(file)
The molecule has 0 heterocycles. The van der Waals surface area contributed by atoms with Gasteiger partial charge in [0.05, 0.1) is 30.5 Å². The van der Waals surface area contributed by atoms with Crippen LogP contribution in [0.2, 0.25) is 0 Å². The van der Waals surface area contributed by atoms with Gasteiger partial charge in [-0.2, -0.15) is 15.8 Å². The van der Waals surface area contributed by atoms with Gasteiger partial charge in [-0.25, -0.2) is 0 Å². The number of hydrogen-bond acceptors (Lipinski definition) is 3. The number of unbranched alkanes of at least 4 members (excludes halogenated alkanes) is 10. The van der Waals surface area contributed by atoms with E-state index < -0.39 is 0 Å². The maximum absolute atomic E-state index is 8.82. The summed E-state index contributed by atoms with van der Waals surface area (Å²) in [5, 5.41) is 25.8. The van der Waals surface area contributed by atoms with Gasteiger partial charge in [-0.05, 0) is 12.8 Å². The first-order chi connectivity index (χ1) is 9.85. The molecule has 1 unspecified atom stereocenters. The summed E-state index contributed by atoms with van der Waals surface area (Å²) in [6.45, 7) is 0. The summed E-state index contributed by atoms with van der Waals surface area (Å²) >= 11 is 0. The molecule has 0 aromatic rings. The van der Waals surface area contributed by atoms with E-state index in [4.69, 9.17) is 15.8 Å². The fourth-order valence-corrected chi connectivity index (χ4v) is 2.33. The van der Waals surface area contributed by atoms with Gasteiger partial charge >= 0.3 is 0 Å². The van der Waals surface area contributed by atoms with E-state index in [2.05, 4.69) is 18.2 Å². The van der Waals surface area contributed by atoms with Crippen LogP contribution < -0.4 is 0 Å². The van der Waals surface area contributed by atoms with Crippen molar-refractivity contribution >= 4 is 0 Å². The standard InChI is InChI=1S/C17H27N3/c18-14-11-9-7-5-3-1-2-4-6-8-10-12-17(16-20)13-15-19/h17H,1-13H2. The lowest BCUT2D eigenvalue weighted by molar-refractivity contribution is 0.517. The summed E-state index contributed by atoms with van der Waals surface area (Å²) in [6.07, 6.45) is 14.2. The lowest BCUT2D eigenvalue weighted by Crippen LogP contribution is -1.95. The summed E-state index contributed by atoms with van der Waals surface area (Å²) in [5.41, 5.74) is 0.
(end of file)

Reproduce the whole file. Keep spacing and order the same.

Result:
The molecule has 0 heterocycles. The van der Waals surface area contributed by atoms with Gasteiger partial charge in [0.05, 0.1) is 30.5 Å². The van der Waals surface area contributed by atoms with Crippen LogP contribution in [0.2, 0.25) is 0 Å². The van der Waals surface area contributed by atoms with Gasteiger partial charge in [-0.2, -0.15) is 15.8 Å². The van der Waals surface area contributed by atoms with Gasteiger partial charge in [-0.25, -0.2) is 0 Å². The number of hydrogen-bond acceptors (Lipinski definition) is 3. The number of unbranched alkanes of at least 4 members (excludes halogenated alkanes) is 10. The van der Waals surface area contributed by atoms with E-state index < -0.39 is 0 Å². The maximum absolute atomic E-state index is 8.82. The summed E-state index contributed by atoms with van der Waals surface area (Å²) in [5, 5.41) is 25.8. The van der Waals surface area contributed by atoms with Gasteiger partial charge in [-0.05, 0) is 12.8 Å². The first-order chi connectivity index (χ1) is 9.85. The molecule has 1 unspecified atom stereocenters. The summed E-state index contributed by atoms with van der Waals surface area (Å²) in [6.45, 7) is 0. The summed E-state index contributed by atoms with van der Waals surface area (Å²) >= 11 is 0. The molecule has 0 aromatic rings. The van der Waals surface area contributed by atoms with E-state index in [4.69, 9.17) is 15.8 Å². The fourth-order valence-corrected chi connectivity index (χ4v) is 2.33. The van der Waals surface area contributed by atoms with Gasteiger partial charge >= 0.3 is 0 Å². The van der Waals surface area contributed by atoms with E-state index in [2.05, 4.69) is 18.2 Å². The van der Waals surface area contributed by atoms with Crippen LogP contribution < -0.4 is 0 Å². The van der Waals surface area contributed by atoms with Crippen molar-refractivity contribution >= 4 is 0 Å². The standard InChI is InChI=1S/C17H27N3/c18-14-11-9-7-5-3-1-2-4-6-8-10-12-17(16-20)13-15-19/h17H,1-13H2. The lowest BCUT2D eigenvalue weighted by molar-refractivity contribution is 0.517. The summed E-state index contributed by atoms with van der Waals surface area (Å²) in [6.07, 6.45) is 14.2. The lowest BCUT2D eigenvalue weighted by Crippen LogP contribution is -1.95. The summed E-state index contributed by atoms with van der Waals surface area (Å²) in [5.41, 5.74) is 0.